Next TV: EPIX Chief Greenberg Implores TV Industry to 'Get Back Into the Disruption Business'

Cable vet calls on community to return to its roots of 'breaking the rules' to avoid fate of music industry
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New York -- The TV industry needs to "be brave enough to
disrupt ourselves before others disrupt us," EPIX topper and cable industry
veteran Mark Greenberg said in a rallying cry keynote presentation Thursday
morning at B&C/Multichannel News' Next TV Summit in New
York City.

Pointing to failures of the music industry to thrive in the
digital age as a cautionary tale and the result of "arrogance, ignorance and
indifference," Greenberg called upon the TV industry to return to its roots of
breaking the rules.

He noted the "aha moment" for the music industry came when
the top CEOs searched Napster and found everything was available on the
service—even unreleased tracks.  In a follow-up Q&A with Multichannel News editor-in-chief Mark
Robichaux, Greenberg shared that when he started with EPIX, he sat with the
board and Googled "I want to watch Iron
Man
" and saw hundreds of illegal sites pop up.

"I thought (Paramount Pictures chairman-CEO) Brad Grey was
going to have a heart attack," said Greenberg, who is president-CEO of Studio 3
Partners, the parent company of the new premium entertainment cable channel
EPIX, which is a joint venture between Viacom, Paramount Pictures, Lionsgate
and MGM.

Greenberg said the path forward for TV is to embrace change,
competition, as well as consumer choice and control in order to be relevant to
new generations.

Change is a way of life for millennials, he said,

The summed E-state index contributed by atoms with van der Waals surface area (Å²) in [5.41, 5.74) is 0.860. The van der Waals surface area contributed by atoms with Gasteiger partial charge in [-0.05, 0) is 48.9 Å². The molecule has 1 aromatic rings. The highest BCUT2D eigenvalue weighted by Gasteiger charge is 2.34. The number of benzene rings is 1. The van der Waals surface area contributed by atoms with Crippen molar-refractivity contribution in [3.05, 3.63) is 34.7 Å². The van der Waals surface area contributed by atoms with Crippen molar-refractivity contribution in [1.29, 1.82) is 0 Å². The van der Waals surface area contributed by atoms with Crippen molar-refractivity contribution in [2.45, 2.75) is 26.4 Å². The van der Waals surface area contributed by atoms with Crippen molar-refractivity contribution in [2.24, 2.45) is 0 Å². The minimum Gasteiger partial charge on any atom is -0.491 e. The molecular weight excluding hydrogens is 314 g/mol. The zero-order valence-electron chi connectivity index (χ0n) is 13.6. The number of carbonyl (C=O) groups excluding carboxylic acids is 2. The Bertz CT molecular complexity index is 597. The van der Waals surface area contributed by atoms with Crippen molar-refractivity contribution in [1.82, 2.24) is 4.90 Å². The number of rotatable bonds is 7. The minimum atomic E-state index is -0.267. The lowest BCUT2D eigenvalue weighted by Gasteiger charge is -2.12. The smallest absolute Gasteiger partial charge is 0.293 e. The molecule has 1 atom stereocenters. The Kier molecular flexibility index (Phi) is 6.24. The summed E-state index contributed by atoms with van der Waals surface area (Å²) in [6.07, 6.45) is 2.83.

illustrating the pace of change by presenting a couple of comparative images on
a large screen: One, an image of the crowd gathered in 2005 to see the naming
of Pope Benedict, and the other an image of the crowd gathered for Pope Francis
last week. In the 2005 image, the people had no devices in hand. In 2013, a
lit-up mobile device appeared in nearly every hand held up in the air
apparently recording the event.

Greenberg called Internet TV a fourth platform in a long
history of disruptive TV platforms that started with cable, followed by
satellite and then by telcos.

The mantra of the digital age has been "adapt or die,"
Greenberg said. But the real mantra should be "disrupt or be disrupted" and now
is the time to "get back into the disruption business."

Greenberg said one thing that needs to be discussed today in
a real way is cable cord-cutting—not to ignore it: "There's no facilities-based
MVPD, there isn't an operator out there, who isn't freaked out about changes."

And while competition has made the industry
better, he said, adversarial relationships are not productive, calling on
industry members to improve relationships between programmers and distributors:
"We've grown together, we've succeeded together and we want to do more
together."

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